Yunlin prosecutors begin FPG fire investigation
The China Post news staff
August 1, 2010, 11:06 am TWN
But the Yunlin magistrate, Su, was not satisfied by Wu's directives, which she described as “unnecessary.”
Su said the key demands that her administration has made have been ignored.
While safety of factories in Taiwan, including the Mailiao plant, are currently monitored by local governments, Su is demanding the central government put the FPG base under a monitoring system on the national level.
The central government must set up a national committee for chemical safety investigation, introduce a health risk assessment scheme, and expand the coverage of compensations for losses to agricultural and fishery industries as a result of such accidents, according to Su.
Su said Wu did not address any of these issues when announcing the measures in the wake of the FPG fire.
She noted the order for plant suspension was redundant, as the seriously damaged facilities at the plant are actually inoperable.
The premier demanded FPG produce a report on the fire within one week, but that is actually a requirement of the law, the Yunlin chief pointed out.
Mailiao residents are seeking a suspension of the entire base, during which all facilities must be thoroughly checked. They are also asking that an expansion project at the base be terminated.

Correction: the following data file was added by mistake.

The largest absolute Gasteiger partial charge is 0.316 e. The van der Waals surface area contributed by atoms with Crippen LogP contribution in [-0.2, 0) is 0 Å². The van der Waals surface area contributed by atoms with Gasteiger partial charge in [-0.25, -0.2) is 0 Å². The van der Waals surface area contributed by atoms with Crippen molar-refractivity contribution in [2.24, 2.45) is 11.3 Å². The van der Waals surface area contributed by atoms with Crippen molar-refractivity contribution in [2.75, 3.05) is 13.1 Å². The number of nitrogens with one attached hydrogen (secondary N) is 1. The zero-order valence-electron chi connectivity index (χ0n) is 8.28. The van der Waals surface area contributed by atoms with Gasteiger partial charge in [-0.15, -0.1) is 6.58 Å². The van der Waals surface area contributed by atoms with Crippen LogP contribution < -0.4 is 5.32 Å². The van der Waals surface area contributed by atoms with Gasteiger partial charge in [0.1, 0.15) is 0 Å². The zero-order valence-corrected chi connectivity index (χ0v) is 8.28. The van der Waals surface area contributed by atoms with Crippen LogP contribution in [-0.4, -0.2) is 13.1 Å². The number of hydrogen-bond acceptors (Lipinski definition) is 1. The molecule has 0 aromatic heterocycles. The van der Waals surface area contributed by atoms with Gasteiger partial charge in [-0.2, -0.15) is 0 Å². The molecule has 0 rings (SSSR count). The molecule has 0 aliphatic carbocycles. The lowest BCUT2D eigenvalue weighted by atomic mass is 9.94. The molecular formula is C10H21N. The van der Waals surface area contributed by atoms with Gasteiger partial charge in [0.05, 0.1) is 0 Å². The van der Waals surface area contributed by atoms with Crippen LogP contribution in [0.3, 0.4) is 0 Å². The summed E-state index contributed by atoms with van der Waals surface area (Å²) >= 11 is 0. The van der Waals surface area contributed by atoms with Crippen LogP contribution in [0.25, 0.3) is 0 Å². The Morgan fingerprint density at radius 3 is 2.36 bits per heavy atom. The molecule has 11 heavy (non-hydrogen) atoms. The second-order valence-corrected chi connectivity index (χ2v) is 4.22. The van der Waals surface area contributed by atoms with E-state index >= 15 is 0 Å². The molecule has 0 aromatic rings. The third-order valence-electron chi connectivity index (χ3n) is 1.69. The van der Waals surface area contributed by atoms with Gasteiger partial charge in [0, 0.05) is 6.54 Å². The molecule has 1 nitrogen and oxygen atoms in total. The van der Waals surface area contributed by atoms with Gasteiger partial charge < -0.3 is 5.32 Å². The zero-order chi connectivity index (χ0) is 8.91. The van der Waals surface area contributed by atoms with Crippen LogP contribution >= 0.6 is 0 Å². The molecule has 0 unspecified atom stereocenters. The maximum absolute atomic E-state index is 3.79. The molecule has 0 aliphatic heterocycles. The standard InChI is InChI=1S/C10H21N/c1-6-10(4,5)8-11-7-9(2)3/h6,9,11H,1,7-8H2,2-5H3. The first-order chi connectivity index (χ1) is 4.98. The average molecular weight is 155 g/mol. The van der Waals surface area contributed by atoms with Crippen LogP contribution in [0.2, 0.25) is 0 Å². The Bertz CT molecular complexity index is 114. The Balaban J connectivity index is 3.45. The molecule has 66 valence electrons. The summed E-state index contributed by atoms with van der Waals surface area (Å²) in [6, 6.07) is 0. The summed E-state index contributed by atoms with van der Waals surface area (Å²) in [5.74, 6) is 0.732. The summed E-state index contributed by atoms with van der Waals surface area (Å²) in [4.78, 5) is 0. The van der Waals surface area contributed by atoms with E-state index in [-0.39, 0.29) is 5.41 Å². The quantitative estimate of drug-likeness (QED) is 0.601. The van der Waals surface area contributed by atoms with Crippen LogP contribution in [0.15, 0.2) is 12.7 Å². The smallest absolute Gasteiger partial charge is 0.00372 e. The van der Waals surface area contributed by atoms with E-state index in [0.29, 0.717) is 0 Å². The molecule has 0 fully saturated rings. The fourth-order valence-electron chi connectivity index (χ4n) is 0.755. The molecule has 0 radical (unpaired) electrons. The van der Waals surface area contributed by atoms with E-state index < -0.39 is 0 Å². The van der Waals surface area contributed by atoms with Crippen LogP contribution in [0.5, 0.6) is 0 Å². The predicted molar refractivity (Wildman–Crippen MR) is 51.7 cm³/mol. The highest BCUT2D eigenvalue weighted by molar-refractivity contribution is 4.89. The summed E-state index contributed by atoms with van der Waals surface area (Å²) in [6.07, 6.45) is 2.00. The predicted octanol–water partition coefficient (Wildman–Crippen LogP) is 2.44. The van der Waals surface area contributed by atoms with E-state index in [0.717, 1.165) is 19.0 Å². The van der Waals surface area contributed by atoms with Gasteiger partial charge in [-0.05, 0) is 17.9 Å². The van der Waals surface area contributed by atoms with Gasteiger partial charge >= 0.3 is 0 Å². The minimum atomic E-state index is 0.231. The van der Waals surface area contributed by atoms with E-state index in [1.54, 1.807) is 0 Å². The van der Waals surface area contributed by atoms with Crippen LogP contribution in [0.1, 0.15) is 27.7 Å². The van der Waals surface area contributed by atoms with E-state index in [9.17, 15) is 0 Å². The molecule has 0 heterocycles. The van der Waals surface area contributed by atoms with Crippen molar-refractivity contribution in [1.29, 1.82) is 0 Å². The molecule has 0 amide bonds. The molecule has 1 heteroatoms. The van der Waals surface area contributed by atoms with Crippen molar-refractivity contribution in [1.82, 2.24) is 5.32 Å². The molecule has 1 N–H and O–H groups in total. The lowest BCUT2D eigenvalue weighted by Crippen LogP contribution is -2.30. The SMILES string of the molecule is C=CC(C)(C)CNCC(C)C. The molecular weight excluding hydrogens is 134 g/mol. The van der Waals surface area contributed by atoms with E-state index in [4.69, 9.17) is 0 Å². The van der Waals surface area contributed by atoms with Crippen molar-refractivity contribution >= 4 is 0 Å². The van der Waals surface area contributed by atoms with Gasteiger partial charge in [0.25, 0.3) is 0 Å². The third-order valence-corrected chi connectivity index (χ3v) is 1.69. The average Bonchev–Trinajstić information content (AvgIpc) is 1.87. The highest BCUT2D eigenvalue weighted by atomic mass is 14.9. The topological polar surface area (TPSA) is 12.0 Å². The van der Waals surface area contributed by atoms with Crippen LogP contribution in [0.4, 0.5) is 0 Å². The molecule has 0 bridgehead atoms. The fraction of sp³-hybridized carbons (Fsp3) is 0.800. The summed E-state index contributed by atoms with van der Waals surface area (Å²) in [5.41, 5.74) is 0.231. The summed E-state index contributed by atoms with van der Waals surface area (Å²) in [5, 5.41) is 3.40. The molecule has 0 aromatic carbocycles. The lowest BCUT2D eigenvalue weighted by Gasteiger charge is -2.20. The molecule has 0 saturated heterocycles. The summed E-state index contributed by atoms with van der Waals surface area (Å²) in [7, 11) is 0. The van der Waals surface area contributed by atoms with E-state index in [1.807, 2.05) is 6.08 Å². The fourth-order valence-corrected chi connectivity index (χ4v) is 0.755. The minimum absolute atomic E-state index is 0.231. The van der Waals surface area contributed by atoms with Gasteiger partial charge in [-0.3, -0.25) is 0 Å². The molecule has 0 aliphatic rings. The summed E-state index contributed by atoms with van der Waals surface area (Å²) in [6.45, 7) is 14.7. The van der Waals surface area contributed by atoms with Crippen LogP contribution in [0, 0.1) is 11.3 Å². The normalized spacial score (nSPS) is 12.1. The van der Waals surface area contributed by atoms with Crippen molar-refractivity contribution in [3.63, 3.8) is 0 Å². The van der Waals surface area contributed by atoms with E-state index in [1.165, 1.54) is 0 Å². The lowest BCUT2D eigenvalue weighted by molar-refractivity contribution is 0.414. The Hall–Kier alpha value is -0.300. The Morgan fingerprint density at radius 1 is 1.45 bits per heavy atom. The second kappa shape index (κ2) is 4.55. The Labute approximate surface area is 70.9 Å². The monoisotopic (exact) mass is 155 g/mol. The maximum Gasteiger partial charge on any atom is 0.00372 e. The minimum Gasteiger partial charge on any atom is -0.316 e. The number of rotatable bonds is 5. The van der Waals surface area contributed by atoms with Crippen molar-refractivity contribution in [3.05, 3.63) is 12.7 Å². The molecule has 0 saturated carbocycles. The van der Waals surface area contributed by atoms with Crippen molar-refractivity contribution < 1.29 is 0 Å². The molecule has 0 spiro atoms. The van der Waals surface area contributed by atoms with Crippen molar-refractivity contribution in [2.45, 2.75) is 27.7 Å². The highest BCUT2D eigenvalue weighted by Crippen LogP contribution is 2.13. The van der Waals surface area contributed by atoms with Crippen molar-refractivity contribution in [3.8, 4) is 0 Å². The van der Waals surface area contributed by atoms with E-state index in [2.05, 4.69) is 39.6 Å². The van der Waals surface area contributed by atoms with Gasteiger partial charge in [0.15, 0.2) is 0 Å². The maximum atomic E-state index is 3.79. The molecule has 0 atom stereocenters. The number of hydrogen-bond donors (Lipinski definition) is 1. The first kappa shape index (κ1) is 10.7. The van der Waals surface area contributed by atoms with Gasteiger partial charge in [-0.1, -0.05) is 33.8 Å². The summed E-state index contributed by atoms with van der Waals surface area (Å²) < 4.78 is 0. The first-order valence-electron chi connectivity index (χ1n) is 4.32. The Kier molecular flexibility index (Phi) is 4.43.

A leader of the Mailiao residents, Lin Fu-tien, said they would stage another protest.
Lin said they are worried that such accidents may repeat at any time in the future if the entire production base is not suspended for a thorough check.
Premier Wu yesterday confirmed that the Yunlin government already suspended the fire-hit plant well before his Friday announcement.
But he hinted that there might a political agenda behind Su's demands.
The Mailiao complex, under the jurisdiction of the Yunlin government, has seen more than a dozen accidents of different scales over the past eight years, Wu said.
The premier said it is clear who was the ruling party in the central government during the period.
The Democratic Progressive Party, which has long controlled Yunlin, was the ruling party between 2000 and 2008, before losing to the Kuomintang.
Wu said it is now time to set aside the differences and work together to prevent and handle disasters.